Gangrey In Fort Lauderdale

At these “writers’” conferences it’s almost always all about the reporting. This is important.

Today at the National Writers’ Workshop here in hot, breezy South Florida, it came up a good bit.

Mirta Ojito, formerly of the Miami Herald, formerly of the New York Times, currently teaching at Columbia, gave the morning keynote on using “I” to tell stories. She said it was not only as important but MORE important to report the hell out off personal narratives, memoirs, things like that, because people are going to doubt those sorts of stories.

“I reported my own experiences,” she said.

She didn’t just say it was hot coming over from Cuba. She didn’t just say the waves were high and scary. She checked the Herald way-back microfiche for the weather that day.

Ken Wells from the Wall Street Journal dropped a word I’d never heard. A good one. He calls writing without reporting “flash dancing.”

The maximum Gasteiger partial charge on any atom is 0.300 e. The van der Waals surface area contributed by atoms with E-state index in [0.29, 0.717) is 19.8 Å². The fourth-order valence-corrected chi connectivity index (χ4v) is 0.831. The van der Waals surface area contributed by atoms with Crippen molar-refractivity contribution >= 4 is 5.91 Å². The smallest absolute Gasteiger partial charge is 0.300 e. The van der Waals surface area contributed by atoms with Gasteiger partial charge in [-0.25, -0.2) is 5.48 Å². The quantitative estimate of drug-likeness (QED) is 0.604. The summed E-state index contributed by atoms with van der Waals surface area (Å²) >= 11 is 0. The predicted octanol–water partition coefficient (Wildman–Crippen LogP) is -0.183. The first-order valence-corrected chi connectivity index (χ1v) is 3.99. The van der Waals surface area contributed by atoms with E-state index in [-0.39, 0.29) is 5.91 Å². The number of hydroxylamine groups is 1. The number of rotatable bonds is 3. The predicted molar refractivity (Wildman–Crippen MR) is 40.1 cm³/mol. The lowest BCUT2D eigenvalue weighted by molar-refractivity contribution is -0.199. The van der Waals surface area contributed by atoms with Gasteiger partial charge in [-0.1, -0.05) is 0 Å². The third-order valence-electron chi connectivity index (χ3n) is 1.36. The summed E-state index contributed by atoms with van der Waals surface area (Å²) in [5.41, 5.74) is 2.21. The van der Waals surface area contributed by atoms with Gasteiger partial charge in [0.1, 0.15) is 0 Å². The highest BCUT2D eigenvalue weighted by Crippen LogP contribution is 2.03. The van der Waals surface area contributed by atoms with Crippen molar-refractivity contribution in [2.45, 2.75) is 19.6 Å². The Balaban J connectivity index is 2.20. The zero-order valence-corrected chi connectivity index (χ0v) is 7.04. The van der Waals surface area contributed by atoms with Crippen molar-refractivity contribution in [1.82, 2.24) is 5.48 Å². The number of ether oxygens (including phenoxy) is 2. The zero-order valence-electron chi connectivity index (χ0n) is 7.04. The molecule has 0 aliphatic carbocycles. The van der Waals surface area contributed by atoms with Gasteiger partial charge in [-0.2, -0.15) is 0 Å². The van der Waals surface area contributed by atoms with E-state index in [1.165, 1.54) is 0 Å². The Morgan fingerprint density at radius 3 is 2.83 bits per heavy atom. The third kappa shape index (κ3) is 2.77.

“It’s the reporting, stupid,” he said. Then: “The penalty for flash-dancing at the Wall Street Journal is death.” You get fired.

Saving Papers

From USA Today: Newspapers grappling with declining circulation and profit margins can turn themselves around if they quickly develop publications and affiliated websites packed with local information, according to an eagerly awaited industry report Wednesday.

“The land rush to meet local information needs has barely begun,” says Newspaper Next: The Transformation Project, based on a study of business models and practices sponsored by the American Press Institute.

For example, the report says that newspapers might assemble databases about parks, medical facilities and restaurants, information about schools, consumer-supplied ratings for restaurants, mechanics and contractors, as well as chat groups for parents and shoppers.